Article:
I have been working through a course on Autism training for EAs in an effort to collect a few, final credits and learn more about Autism and ways to support and help Jake. As it is winding down, we were asked to write about our perspectives on autism and if they have changed. Mine really hasn’t, but I enjoyed and appreciated the opportunity to write about what I feel so passionately about. It is World Autism Awareness Day and it is Autism Acceptance Month, so I thought I would share it here.
My perspective on autism is shaded deeply due to my deep love for my son who is autistic.
I have come to have a deeper understanding of how difficult it is to negotiate the myriad of students with ASD and the other students with special needs and it has increased my appreciation of the teachers and EAs who work with my son.
Things that have not changed for me have become more clear. I understand that my role in my son’s life is to be his advocate, support, safe place, and cheerleader. I understand that the position I have as a teacher grants me a very special opportunity to teach inclusion, compassion, and acceptance. I will be a person who treats disabled people with dignity. I will teach my students that they are valued, valuable, and worthy of dignity. I will model how I hope the world will be for people with disabilities and autism. I will talk about ableism and how we think and view those with different needs. I will talk about the social model of disability and ways we can be more accommodating.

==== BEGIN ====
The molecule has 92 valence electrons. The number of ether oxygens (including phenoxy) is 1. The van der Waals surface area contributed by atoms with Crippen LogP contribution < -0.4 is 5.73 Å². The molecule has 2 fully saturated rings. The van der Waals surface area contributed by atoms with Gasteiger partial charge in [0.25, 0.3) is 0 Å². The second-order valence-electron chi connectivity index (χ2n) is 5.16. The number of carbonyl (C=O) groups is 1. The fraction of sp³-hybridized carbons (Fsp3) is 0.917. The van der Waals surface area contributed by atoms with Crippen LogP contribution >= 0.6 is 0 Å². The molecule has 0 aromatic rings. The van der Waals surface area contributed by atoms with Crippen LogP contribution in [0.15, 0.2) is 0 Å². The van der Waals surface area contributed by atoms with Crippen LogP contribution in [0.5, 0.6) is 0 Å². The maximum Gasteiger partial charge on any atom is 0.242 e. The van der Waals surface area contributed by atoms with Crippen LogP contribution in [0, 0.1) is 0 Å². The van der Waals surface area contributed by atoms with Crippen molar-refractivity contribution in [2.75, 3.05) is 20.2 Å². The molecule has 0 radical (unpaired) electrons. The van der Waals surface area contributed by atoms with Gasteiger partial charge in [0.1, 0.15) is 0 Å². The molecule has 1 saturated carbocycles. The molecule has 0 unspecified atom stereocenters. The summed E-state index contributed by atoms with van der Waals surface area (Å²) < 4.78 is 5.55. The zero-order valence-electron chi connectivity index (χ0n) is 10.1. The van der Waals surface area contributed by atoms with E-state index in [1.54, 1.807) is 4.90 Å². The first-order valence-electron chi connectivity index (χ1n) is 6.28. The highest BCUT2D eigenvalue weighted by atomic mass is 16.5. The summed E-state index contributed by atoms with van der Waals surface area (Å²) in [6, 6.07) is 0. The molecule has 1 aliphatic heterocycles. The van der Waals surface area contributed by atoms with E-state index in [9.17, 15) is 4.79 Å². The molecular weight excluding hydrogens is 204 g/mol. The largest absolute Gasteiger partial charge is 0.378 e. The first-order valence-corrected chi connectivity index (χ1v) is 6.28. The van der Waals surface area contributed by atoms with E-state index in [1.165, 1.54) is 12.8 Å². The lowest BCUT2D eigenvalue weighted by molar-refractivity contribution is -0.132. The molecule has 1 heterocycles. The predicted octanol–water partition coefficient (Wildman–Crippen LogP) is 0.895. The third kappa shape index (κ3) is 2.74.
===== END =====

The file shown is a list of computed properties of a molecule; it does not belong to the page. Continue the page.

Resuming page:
I have come to a deeper appreciation of how many scientists, psychologists, and experts in the field of autism have been wrong. Wrong assumptions and wrong science have left deep wounds in the Autistic community. Vaccines, lack of empathy, inability to learn, refrigerator mothers, parenting mistakes, are just the tip of the iceberg. Treatment in the past has included electroshocking children, removing them from loving families, and using food and hunger to force assimilation. It’s no wonder that getting an autism spectrum diagnosis so often leaves parents terrified and in tears.